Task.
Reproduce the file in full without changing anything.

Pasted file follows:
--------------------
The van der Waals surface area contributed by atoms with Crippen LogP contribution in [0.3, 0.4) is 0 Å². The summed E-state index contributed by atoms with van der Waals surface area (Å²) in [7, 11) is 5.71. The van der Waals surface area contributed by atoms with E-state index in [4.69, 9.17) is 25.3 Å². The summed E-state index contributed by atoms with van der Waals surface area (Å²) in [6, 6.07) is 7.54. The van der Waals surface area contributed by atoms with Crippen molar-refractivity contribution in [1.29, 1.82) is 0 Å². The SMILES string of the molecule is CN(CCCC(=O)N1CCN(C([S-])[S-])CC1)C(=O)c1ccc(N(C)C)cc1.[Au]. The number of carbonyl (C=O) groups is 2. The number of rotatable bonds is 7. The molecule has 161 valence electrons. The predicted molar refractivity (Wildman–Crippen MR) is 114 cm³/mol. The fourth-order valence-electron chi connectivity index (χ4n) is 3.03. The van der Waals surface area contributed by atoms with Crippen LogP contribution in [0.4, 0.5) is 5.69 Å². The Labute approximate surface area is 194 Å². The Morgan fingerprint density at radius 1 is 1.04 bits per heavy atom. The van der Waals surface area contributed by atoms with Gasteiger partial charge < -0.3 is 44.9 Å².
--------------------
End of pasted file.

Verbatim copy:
The van der Waals surface area contributed by atoms with Crippen LogP contribution in [0.3, 0.4) is 0 Å². The summed E-state index contributed by atoms with van der Waals surface area (Å²) in [7, 11) is 5.71. The van der Waals surface area contributed by atoms with E-state index in [4.69, 9.17) is 25.3 Å². The summed E-state index contributed by atoms with van der Waals surface area (Å²) in [6, 6.07) is 7.54. The van der Waals surface area contributed by atoms with Crippen molar-refractivity contribution in [1.29, 1.82) is 0 Å². The SMILES string of the molecule is CN(CCCC(=O)N1CCN(C([S-])[S-])CC1)C(=O)c1ccc(N(C)C)cc1.[Au]. The number of carbonyl (C=O) groups is 2. The number of rotatable bonds is 7. The molecule has 161 valence electrons. The predicted molar refractivity (Wildman–Crippen MR) is 114 cm³/mol. The fourth-order valence-electron chi connectivity index (χ4n) is 3.03. The van der Waals surface area contributed by atoms with Crippen LogP contribution in [0.4, 0.5) is 5.69 Å². The Labute approximate surface area is 194 Å². The Morgan fingerprint density at radius 1 is 1.04 bits per heavy atom. The van der Waals surface area contributed by atoms with Gasteiger partial charge < -0.3 is 44.9 Å².